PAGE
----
The way we are living our daily lives today looks nothing like it did just over one month ago.

The same goes for how Worthington city services are being provided, how day-to-day government operations are taking place and how Worthington City Council and staff members are responding to the COVID-19 coronavirus pandemic.

The rapidly changing situation through the month of March brought state orders to close schools, restaurants and bars and limit large gatherings, as well as a stay-at-home order. The same time period also brought closures to all city buildings and parks facilities and changes in how we are holding public meetings and interacting with each other and the public.

If you're like me, the daily 2 p.m. news conferences from Gov. Mike DeWine and Ohio Department of Health director Dr. Amy Acton have become must-see TV.

Our public-health partners have been steadfast in their commitment to protecting our community, as well as a reassuring voice and source of factual information. We join with them in reinforcing the message to stay home, stay well and continue to practice social distancing.

We want to make it easy for residents to access information about what is happening in our community during these unique times and what you can do to help stop the spread. We are compiling a large amount of information on our website at worthington.org/coronavirus where we are posting daily Worthington situation updates, health and community resources and more information about how you can help or receive assistance if you are in need. There is a wealth of information available to help residents navigate this difficult time, and we are doing everything we can to help support and guide you along the way.

There is a lot of uncertainty about when community events and city services might return to normal. Difficult decisions are being made every day that are based on the advice of public-health experts to protect the safety and health of our community.

Although our buildings remain closed for the time being, the city definitely still is open for business.

Worthington City Council continues to meet virtually, with 7:30 p.m. Monday meetings streaming live and on demand at worthington.org/live.

Most of our administrative staff members now are working from home, answering your calls and questions, fulfilling requests and making sure essential services are up and running.

Our parks and recreation staff members have moved programming to the virtual environment through our Remote Recreation offerings on Facebook to give you something to do while at home.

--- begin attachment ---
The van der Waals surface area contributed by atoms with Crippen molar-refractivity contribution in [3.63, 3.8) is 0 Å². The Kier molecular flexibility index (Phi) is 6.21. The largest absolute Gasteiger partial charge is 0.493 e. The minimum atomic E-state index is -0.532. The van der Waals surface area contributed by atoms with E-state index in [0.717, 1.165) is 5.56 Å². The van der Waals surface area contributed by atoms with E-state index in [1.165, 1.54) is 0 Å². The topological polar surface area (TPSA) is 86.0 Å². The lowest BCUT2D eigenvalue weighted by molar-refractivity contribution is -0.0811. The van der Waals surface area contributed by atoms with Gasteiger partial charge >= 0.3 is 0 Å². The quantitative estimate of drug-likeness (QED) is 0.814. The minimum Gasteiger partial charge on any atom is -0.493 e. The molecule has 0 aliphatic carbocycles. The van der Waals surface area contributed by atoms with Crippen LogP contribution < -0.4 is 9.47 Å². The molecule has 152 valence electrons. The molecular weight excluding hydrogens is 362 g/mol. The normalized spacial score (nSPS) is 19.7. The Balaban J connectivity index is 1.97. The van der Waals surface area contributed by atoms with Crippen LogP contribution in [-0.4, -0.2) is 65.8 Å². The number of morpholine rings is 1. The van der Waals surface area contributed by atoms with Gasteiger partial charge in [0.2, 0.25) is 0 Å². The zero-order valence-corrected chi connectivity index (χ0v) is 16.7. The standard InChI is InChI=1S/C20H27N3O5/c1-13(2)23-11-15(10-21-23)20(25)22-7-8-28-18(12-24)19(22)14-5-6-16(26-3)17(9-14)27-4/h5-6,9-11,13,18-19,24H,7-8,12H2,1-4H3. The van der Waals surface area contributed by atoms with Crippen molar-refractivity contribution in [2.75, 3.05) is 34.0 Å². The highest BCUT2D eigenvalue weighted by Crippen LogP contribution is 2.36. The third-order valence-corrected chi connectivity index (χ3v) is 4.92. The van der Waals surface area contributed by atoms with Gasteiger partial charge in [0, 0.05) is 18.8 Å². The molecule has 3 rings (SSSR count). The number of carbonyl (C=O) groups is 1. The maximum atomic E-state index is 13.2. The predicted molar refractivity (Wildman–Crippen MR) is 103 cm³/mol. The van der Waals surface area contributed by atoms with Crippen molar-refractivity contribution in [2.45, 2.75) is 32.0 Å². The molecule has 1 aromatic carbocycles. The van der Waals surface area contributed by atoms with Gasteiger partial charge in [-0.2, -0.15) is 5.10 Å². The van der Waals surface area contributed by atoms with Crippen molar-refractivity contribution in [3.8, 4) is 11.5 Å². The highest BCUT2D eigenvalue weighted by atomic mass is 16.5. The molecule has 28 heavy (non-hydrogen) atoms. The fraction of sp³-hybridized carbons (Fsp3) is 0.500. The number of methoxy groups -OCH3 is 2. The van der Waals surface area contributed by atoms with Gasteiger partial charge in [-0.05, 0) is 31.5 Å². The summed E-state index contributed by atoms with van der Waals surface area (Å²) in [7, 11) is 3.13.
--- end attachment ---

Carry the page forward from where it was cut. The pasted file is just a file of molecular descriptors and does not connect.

Service crews still are performing important tasks to keep our infrastructure and properties safe and clean, and, of course, first responders are on the front lines protecting the health and safety of our community.

The change in our culture and how we have adapted to these orders happened very quickly, but an emergency such as this is something the city of Worthington and all public agencies train and prepare for.

When the emergency was declared, the city quickly launched its pandemic-response strategies, tailoring them to the specific situation involving the coronavirus, and instituted our emergency-management procedures.

Our team members check in daily and are working hard to assure that city operations and services continue, our residents and business community are safe, informed and supported, and we are prepared to return to a new normal when it is responsible and safe to do so.

I am extremely proud of our residents for remaining positive and supporting each other during this health emergency.

Though these are uncertain times, our community is standing strong, thanks to the support and caring residents are showing for one another. There are so many examples of people spreading uplifting messages, whether through chalk drawings on their sidewalks and driveways or with signs in the windows, or through generous gestures of compassion by delivering much needed food and supplies to neighbors in need.

We are grateful to all of you for helping each other, sharing ideas for things to do at home with your families, supporting our local businesses by buying gift cards or ordering food for carryout or delivery, continuing to buy your fresh produce and foods from the drive-thru farmers market or offering supportive messages to our first responders through the city's Facebook page. Each one of these steps means our community will remain safe, well and connected.

As we look to what our new normal might look like in the coming months, you can rest assured your city will support you and stands with you ... even if it is from a 6-foot distance, for now.

Stay well.

Matt Greeson is Worthington's city manager.